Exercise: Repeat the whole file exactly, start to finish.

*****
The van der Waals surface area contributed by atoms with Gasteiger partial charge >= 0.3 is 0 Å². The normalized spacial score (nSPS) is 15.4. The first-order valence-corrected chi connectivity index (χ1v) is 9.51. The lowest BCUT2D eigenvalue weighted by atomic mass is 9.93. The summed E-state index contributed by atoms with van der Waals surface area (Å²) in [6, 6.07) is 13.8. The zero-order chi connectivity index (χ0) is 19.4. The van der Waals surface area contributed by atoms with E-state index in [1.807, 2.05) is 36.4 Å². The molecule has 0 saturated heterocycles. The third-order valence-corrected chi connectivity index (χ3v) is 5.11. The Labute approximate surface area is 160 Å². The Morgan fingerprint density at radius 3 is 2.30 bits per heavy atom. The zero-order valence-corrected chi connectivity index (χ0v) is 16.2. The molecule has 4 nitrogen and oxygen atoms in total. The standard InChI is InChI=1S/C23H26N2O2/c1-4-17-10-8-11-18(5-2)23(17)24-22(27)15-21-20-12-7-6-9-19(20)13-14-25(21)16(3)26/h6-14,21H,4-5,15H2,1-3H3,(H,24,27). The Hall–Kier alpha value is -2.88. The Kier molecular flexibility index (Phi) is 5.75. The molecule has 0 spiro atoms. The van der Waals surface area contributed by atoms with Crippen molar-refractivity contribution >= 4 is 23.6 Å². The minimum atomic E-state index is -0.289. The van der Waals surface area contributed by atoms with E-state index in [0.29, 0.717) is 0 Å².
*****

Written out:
The van der Waals surface area contributed by atoms with Gasteiger partial charge >= 0.3 is 0 Å². The normalized spacial score (nSPS) is 15.4. The first-order valence-corrected chi connectivity index (χ1v) is 9.51. The lowest BCUT2D eigenvalue weighted by atomic mass is 9.93. The summed E-state index contributed by atoms with van der Waals surface area (Å²) in [6, 6.07) is 13.8. The zero-order chi connectivity index (χ0) is 19.4. The van der Waals surface area contributed by atoms with E-state index in [1.807, 2.05) is 36.4 Å². The molecule has 0 saturated heterocycles. The third-order valence-corrected chi connectivity index (χ3v) is 5.11. The Labute approximate surface area is 160 Å². The Morgan fingerprint density at radius 3 is 2.30 bits per heavy atom. The zero-order valence-corrected chi connectivity index (χ0v) is 16.2. The molecule has 4 nitrogen and oxygen atoms in total. The standard InChI is InChI=1S/C23H26N2O2/c1-4-17-10-8-11-18(5-2)23(17)24-22(27)15-21-20-12-7-6-9-19(20)13-14-25(21)16(3)26/h6-14,21H,4-5,15H2,1-3H3,(H,24,27). The Hall–Kier alpha value is -2.88. The Kier molecular flexibility index (Phi) is 5.75. The molecule has 0 spiro atoms. The van der Waals surface area contributed by atoms with Crippen molar-refractivity contribution >= 4 is 23.6 Å². The minimum atomic E-state index is -0.289. The van der Waals surface area contributed by atoms with E-state index in [0.29, 0.717) is 0 Å².